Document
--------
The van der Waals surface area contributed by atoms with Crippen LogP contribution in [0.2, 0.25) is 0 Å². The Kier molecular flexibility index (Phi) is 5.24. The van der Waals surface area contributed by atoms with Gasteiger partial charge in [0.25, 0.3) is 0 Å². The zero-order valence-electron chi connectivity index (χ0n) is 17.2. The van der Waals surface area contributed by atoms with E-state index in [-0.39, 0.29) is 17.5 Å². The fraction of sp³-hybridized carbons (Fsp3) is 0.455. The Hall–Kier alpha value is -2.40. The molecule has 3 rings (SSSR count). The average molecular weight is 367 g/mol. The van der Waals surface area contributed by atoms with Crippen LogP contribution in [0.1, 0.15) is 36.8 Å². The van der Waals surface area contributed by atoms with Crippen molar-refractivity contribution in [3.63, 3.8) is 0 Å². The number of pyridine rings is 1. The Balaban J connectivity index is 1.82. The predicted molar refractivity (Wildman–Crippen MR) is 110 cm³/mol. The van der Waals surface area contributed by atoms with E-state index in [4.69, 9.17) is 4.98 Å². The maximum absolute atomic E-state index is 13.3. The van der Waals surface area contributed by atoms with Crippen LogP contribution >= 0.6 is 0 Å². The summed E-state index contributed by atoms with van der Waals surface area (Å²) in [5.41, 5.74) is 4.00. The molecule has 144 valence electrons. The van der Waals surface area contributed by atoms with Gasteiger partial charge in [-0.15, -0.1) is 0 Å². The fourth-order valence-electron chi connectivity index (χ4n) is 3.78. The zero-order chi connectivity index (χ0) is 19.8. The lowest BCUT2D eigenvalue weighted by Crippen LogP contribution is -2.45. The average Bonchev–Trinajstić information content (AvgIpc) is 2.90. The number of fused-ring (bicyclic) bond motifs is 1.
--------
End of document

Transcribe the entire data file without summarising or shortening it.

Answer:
The van der Waals surface area contributed by atoms with Crippen LogP contribution in [0.2, 0.25) is 0 Å². The Kier molecular flexibility index (Phi) is 5.24. The van der Waals surface area contributed by atoms with Gasteiger partial charge in [0.25, 0.3) is 0 Å². The zero-order valence-electron chi connectivity index (χ0n) is 17.2. The van der Waals surface area contributed by atoms with E-state index in [-0.39, 0.29) is 17.5 Å². The fraction of sp³-hybridized carbons (Fsp3) is 0.455. The Hall–Kier alpha value is -2.40. The molecule has 3 rings (SSSR count). The average molecular weight is 367 g/mol. The van der Waals surface area contributed by atoms with Crippen LogP contribution in [0.1, 0.15) is 36.8 Å². The van der Waals surface area contributed by atoms with Crippen molar-refractivity contribution in [3.63, 3.8) is 0 Å². The number of pyridine rings is 1. The Balaban J connectivity index is 1.82. The predicted molar refractivity (Wildman–Crippen MR) is 110 cm³/mol. The van der Waals surface area contributed by atoms with E-state index in [4.69, 9.17) is 4.98 Å². The maximum absolute atomic E-state index is 13.3. The van der Waals surface area contributed by atoms with Crippen LogP contribution >= 0.6 is 0 Å². The summed E-state index contributed by atoms with van der Waals surface area (Å²) in [5.41, 5.74) is 4.00. The molecule has 144 valence electrons. The van der Waals surface area contributed by atoms with Gasteiger partial charge in [-0.15, -0.1) is 0 Å². The fourth-order valence-electron chi connectivity index (χ4n) is 3.78. The zero-order chi connectivity index (χ0) is 19.8. The lowest BCUT2D eigenvalue weighted by Crippen LogP contribution is -2.45. The average Bonchev–Trinajstić information content (AvgIpc) is 2.90. The number of fused-ring (bicyclic) bond motifs is 1.